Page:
This said it will run into other objections, the most obvious of which being the complaint ‘Why should I pay if I did not contribute to the problem?’ Can we simply disregard the past? (For discussion of these issues see Caney 2005, 2010a; Gosseries, 2004; Shue, 2014; see Key Text 14.2.)6
Key text 14.2 Shue, H. (2014) Climate Justice: Vulnerability and Protection
Shue’s volume collects seventeen of his papers on the ethical dimensions of climate change. Shue addresses many of the core questions posed by climate change, analysing how rights to emit should be distributed, how the burdens of tackling climate change should be shared, and what we owe future generations (among many other questions). Shue argues that in the transition to a zero-carbon world, justice requires protecting the ability of the global poor to meet their needs and to develop; and he ascribes the primary responsibility to the wealthiest countries, such as the USA. This conclusion, he argues, is not reliant on any one single argument and is instead supported by a number of distinct lines of reasoning.
Before we conclude, we should note a further question that arises in the context of mitigating climate change. There is a fixed amount of greenhouses gases that can be emitted. The question then arises as to what is the fair way of sharing the remaining budget of greenhouse gas emissions.
(p. 303) One answer, put forward by Henry Shue, emphasizes that people should be guaranteed the emissions they needed to achieve a certain standard of living. In a pioneering article published in 1992 he argued for protecting ‘subsistence emissions’ and targeting ‘luxury emissions’ (Shue, 2014, Ch2). This way of putting it suggests that the key distributive principle is sufficientarian: emissions should be distributed so that all have enough.
Some go further and argue that rights to emit greenhouse gases should be distributed equally. For example, Anil Agarwal and Sunita Narain start from the assumption that the Earth’s atmosphere is a ‘global common’ and, argue that ‘this vital global common should be shared equally on a per capita basis’ (Agarwal and Narain, 1991, 9).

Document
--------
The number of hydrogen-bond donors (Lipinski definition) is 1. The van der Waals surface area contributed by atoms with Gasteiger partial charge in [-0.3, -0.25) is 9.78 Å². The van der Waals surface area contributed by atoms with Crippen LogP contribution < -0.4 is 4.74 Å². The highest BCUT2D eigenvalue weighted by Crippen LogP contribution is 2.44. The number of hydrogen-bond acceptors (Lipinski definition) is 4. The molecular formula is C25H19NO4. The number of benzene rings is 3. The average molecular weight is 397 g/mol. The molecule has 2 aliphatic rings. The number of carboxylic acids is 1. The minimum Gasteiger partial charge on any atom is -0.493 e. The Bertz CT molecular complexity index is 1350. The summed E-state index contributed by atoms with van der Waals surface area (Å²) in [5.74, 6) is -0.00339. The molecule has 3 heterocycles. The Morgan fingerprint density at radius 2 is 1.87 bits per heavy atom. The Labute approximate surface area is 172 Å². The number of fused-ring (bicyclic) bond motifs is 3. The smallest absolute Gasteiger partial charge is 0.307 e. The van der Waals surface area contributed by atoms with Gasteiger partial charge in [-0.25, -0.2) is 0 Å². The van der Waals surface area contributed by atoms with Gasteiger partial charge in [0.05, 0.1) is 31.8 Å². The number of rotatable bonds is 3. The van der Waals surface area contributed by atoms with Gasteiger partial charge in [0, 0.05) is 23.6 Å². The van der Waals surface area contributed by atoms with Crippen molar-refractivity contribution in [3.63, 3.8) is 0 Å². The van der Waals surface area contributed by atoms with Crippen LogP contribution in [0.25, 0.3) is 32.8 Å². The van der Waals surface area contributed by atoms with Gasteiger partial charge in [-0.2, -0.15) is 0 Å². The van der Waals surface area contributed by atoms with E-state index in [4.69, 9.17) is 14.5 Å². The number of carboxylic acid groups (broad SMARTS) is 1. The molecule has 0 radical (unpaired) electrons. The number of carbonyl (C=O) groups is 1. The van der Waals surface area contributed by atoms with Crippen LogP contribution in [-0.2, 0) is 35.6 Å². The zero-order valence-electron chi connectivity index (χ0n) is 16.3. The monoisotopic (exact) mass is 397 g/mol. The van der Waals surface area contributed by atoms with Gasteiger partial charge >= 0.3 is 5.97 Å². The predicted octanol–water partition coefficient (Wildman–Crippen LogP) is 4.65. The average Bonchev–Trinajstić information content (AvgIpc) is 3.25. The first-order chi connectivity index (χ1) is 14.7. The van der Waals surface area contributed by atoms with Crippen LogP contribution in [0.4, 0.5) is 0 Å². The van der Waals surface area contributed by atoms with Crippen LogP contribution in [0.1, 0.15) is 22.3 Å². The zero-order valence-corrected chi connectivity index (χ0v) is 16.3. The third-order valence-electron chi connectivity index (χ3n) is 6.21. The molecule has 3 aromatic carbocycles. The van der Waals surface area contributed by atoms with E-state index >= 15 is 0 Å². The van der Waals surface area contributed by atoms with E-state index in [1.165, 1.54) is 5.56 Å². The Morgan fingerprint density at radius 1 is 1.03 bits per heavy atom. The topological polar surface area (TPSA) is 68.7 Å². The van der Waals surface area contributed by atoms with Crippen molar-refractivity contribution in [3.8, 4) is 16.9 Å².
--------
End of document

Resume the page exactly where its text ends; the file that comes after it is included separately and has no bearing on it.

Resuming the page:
One challenge to this would ask why we should distribute emissions equally if people have unequal needs. However, we can go one step further and ask whether it is right to focus on the distribution of ‘rights to emit greenhouse emissions’. If we think about greenhouse gas emissions we see that what we really care about is achieving certain goods. These in turn require energy and food; producing these in carbon-based economies results in the emission of greenhouse gases. But the key point is that the greenhouse gas emissions are not what matter to people: they are a by-product of what does matter. What matters are certain goods (for some, capabilities, for others welfare and so on). Now it is possible to provide these goods in other ways (using, for example, renewable energy sources). From this point of view, then, there is no such thing as a fair distribution of greenhouse gas emissions, and therefore it is a mistake to try to identify a fair distribution of greenhouse gas emissions. Rather, we should focus on the fair protection of people’s fundamental interests and do so in ways that ensure that we do not exceed a safe level of emissions (Caney, 2012, Hayward, 2007).7